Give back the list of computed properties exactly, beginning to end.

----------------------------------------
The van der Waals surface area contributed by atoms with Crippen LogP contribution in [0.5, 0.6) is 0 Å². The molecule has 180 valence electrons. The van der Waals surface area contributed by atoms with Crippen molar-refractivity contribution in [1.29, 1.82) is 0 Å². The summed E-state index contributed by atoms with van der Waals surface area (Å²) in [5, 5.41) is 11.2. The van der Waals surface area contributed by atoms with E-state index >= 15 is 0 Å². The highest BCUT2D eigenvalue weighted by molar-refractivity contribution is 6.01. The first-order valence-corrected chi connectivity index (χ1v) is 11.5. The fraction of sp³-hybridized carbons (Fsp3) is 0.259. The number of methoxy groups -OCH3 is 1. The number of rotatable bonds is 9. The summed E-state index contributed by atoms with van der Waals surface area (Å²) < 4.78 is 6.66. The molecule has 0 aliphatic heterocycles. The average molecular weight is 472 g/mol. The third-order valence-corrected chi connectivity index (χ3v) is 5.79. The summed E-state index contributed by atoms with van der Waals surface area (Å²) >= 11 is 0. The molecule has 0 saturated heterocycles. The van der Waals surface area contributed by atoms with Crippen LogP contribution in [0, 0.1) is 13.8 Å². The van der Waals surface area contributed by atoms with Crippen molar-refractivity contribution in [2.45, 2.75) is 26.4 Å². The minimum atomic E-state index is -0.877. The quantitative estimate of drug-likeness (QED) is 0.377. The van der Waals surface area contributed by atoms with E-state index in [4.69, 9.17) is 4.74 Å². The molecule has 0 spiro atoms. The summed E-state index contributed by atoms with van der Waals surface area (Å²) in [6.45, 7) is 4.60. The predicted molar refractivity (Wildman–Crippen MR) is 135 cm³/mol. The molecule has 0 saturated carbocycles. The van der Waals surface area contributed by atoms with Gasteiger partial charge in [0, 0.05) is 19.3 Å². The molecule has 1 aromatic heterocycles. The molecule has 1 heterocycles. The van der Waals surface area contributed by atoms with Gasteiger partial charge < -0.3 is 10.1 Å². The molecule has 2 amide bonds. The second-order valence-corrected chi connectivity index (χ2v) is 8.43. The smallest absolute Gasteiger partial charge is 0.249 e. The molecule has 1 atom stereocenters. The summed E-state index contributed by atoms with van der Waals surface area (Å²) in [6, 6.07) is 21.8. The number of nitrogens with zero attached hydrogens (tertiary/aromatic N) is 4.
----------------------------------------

The van der Waals surface area contributed by atoms with Crippen LogP contribution in [0.5, 0.6) is 0 Å². The molecule has 180 valence electrons. The van der Waals surface area contributed by atoms with Crippen molar-refractivity contribution in [1.29, 1.82) is 0 Å². The summed E-state index contributed by atoms with van der Waals surface area (Å²) in [5, 5.41) is 11.2. The van der Waals surface area contributed by atoms with E-state index >= 15 is 0 Å². The highest BCUT2D eigenvalue weighted by molar-refractivity contribution is 6.01. The first-order valence-corrected chi connectivity index (χ1v) is 11.5. The fraction of sp³-hybridized carbons (Fsp3) is 0.259. The number of methoxy groups -OCH3 is 1. The number of rotatable bonds is 9. The summed E-state index contributed by atoms with van der Waals surface area (Å²) < 4.78 is 6.66. The molecule has 0 aliphatic heterocycles. The average molecular weight is 472 g/mol. The third-order valence-corrected chi connectivity index (χ3v) is 5.79. The summed E-state index contributed by atoms with van der Waals surface area (Å²) >= 11 is 0. The molecule has 0 saturated heterocycles. The van der Waals surface area contributed by atoms with Crippen LogP contribution in [0, 0.1) is 13.8 Å². The van der Waals surface area contributed by atoms with Crippen molar-refractivity contribution in [2.45, 2.75) is 26.4 Å². The minimum atomic E-state index is -0.877. The quantitative estimate of drug-likeness (QED) is 0.377. The van der Waals surface area contributed by atoms with E-state index in [4.69, 9.17) is 4.74 Å². The molecule has 0 spiro atoms. The summed E-state index contributed by atoms with van der Waals surface area (Å²) in [6.45, 7) is 4.60. The predicted molar refractivity (Wildman–Crippen MR) is 135 cm³/mol. The molecule has 0 saturated carbocycles. The van der Waals surface area contributed by atoms with Gasteiger partial charge in [0, 0.05) is 19.3 Å². The molecule has 1 aromatic heterocycles. The molecule has 1 heterocycles. The van der Waals surface area contributed by atoms with Gasteiger partial charge < -0.3 is 10.1 Å². The molecule has 2 amide bonds. The second-order valence-corrected chi connectivity index (χ2v) is 8.43. The smallest absolute Gasteiger partial charge is 0.249 e. The molecule has 1 atom stereocenters. The summed E-state index contributed by atoms with van der Waals surface area (Å²) in [6, 6.07) is 21.8. The number of nitrogens with zero attached hydrogens (tertiary/aromatic N) is 4.